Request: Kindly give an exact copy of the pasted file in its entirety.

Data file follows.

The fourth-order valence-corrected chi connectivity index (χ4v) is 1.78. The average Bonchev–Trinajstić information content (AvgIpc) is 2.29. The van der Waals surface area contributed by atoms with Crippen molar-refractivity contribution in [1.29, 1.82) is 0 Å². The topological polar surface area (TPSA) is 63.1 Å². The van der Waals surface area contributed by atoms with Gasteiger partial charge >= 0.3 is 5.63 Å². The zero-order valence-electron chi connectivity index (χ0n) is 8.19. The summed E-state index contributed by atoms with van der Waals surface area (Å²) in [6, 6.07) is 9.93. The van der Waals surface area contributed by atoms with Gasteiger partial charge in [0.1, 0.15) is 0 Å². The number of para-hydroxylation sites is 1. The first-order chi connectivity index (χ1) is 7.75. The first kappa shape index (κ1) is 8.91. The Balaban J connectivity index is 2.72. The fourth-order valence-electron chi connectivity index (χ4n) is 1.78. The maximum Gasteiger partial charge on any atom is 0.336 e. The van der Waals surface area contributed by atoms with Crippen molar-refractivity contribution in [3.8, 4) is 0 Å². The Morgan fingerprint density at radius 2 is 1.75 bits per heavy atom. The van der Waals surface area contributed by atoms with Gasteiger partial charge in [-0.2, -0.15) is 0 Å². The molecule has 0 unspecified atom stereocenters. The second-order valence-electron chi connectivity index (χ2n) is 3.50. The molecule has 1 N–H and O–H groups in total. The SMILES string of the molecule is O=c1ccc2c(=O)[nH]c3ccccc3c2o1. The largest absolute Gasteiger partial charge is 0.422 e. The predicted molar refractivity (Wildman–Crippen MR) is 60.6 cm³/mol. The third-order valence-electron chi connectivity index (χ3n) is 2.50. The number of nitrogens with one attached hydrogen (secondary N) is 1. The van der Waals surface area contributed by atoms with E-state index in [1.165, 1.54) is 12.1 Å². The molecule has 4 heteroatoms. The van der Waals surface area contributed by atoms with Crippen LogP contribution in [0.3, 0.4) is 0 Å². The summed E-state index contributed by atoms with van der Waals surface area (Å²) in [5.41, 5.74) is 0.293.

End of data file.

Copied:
The fourth-order valence-corrected chi connectivity index (χ4v) is 1.78. The average Bonchev–Trinajstić information content (AvgIpc) is 2.29. The van der Waals surface area contributed by atoms with Crippen molar-refractivity contribution in [1.29, 1.82) is 0 Å². The topological polar surface area (TPSA) is 63.1 Å². The van der Waals surface area contributed by atoms with Gasteiger partial charge >= 0.3 is 5.63 Å². The zero-order valence-electron chi connectivity index (χ0n) is 8.19. The summed E-state index contributed by atoms with van der Waals surface area (Å²) in [6, 6.07) is 9.93. The van der Waals surface area contributed by atoms with Gasteiger partial charge in [0.1, 0.15) is 0 Å². The number of para-hydroxylation sites is 1. The first-order chi connectivity index (χ1) is 7.75. The first kappa shape index (κ1) is 8.91. The Balaban J connectivity index is 2.72. The fourth-order valence-electron chi connectivity index (χ4n) is 1.78. The maximum Gasteiger partial charge on any atom is 0.336 e. The van der Waals surface area contributed by atoms with Crippen molar-refractivity contribution in [3.8, 4) is 0 Å². The Morgan fingerprint density at radius 2 is 1.75 bits per heavy atom. The van der Waals surface area contributed by atoms with Gasteiger partial charge in [-0.2, -0.15) is 0 Å². The molecule has 0 unspecified atom stereocenters. The second-order valence-electron chi connectivity index (χ2n) is 3.50. The molecule has 1 N–H and O–H groups in total. The SMILES string of the molecule is O=c1ccc2c(=O)[nH]c3ccccc3c2o1. The largest absolute Gasteiger partial charge is 0.422 e. The predicted molar refractivity (Wildman–Crippen MR) is 60.6 cm³/mol. The third-order valence-electron chi connectivity index (χ3n) is 2.50. The number of nitrogens with one attached hydrogen (secondary N) is 1. The van der Waals surface area contributed by atoms with E-state index in [1.165, 1.54) is 12.1 Å². The molecule has 4 heteroatoms. The van der Waals surface area contributed by atoms with Crippen LogP contribution in [0.3, 0.4) is 0 Å². The summed E-state index contributed by atoms with van der Waals surface area (Å²) in [5.41, 5.74) is 0.293.